It's great to get out and about and explore your holiday surroundings, but it's even more important to stay safe whilst you're doing that!
The seaside is a great destination for a day out: but don’t forget that conditions can change quickly and there can be unexpected hazards.
Take a read of our sea-safety blog for guidelines on how to enjoy the "water-side" of your holiday.
There's nothing more scary on holiday than to mislay your Littleys..... and it happens more often than you would think!
Lifeguards have helped find nearly 7,000 lost children on UK beaches in the last five years, according to the RNLI and popular holiday spots can see around 40 incidents involving a missing child every day during the busy summer months.
As soon as you get to a beach, agree a meeting point in case of separation.
If the beach runs a children’s safety scheme, using wristbands or tickets, take part. They’re free and they work.
If you are at an RNLI lifeguarded beach pay a visit to the lifeguard point with your children, so they know where they can ask for help and they "know" what the lifeguard uniform looks like.
Take a photo of your Littley when you get to the beach:- if they wander off, you may not be thinking straight to remember what they are wearing, but the camera never lies!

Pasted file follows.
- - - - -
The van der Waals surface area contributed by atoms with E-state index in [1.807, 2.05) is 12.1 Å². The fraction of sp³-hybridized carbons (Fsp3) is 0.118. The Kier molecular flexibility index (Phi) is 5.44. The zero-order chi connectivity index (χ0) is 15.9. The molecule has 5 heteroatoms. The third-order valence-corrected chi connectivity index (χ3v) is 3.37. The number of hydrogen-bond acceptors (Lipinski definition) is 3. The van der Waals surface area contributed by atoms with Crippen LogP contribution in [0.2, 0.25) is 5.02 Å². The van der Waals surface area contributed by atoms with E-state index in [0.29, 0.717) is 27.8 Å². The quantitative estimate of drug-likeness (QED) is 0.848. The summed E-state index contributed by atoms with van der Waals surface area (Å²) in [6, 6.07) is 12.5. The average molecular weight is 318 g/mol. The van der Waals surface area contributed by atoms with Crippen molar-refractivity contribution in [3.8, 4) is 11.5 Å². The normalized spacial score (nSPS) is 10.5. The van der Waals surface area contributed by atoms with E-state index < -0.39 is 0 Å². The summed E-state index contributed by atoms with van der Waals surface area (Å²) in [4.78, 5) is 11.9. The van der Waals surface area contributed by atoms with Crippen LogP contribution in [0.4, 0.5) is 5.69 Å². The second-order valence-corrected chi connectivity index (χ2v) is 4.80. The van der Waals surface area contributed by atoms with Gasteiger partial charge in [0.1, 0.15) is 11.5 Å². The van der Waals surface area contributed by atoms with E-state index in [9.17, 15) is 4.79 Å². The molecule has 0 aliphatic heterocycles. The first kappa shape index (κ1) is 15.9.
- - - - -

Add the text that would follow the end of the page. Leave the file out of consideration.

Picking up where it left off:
Ensure your Littleys are aware of the "Stranger-Danger" rule, and just make sure that they are aware if they ask an adult for help, and that adult starts to take them away from the beach: to scream as loud as they can for help and make as much "fuss" as possible!
In same vein, if you see your child being "helped" by an adult, don't immediately presume the worst! Chances are, an innocent mum or dad has seen your child wandering about looking for you & has stepped in to help. Your head will be imagining all sorts within the first 5-minutes, so don't vent your spleen on someone who has helped!
As soon as you realise you have mislaid your Littley:- report it to the lifeguards on duty or dial 999 and ask for the coastguard. When a child is missing for more than 15 minutes, (this can vary depending on age and situation), cases are usually automatically escalated to the local coastguard.
It may seem funny to bury your play-mates up to their necks in sand, but it is actually quite a dangerous game to play.....
There’s nothing wrong with digging holes at the beach and filling them with water for your kids to play in. But if you dig a hole so deep that your head is barely poking out or burrow into a sand dune then you could be putting your life at risk. If it’s taken you three hours to dig your hole: that’s how long it might take someone to dig you out!
These deeper types of holes are highly unstable. The wet, harder sand that you dig out will dry out in the sun making it loose and the deeper you dig: the more danger there is of the hole collapsing inwards and potentially trapping you inside.
If you should happen to get yourself stuck, (once your mates have taken photos of course, before realising you are actually in a bit of trouble), The best way to rescue someone is to create a circle of people digging with their hands, then another outer circle to do the same, whilst also removing the sand from the first circle: the more circles of people digging the better, as this will then create a wider, shallow hole with no risk of any further collapse of sand.
Rocky coastlines are great fun to explore, especially if there are rock-pools where you can study marine life.
But remember that rocks are very unforgiving if you slip and fall, or you are caught by an incoming tide.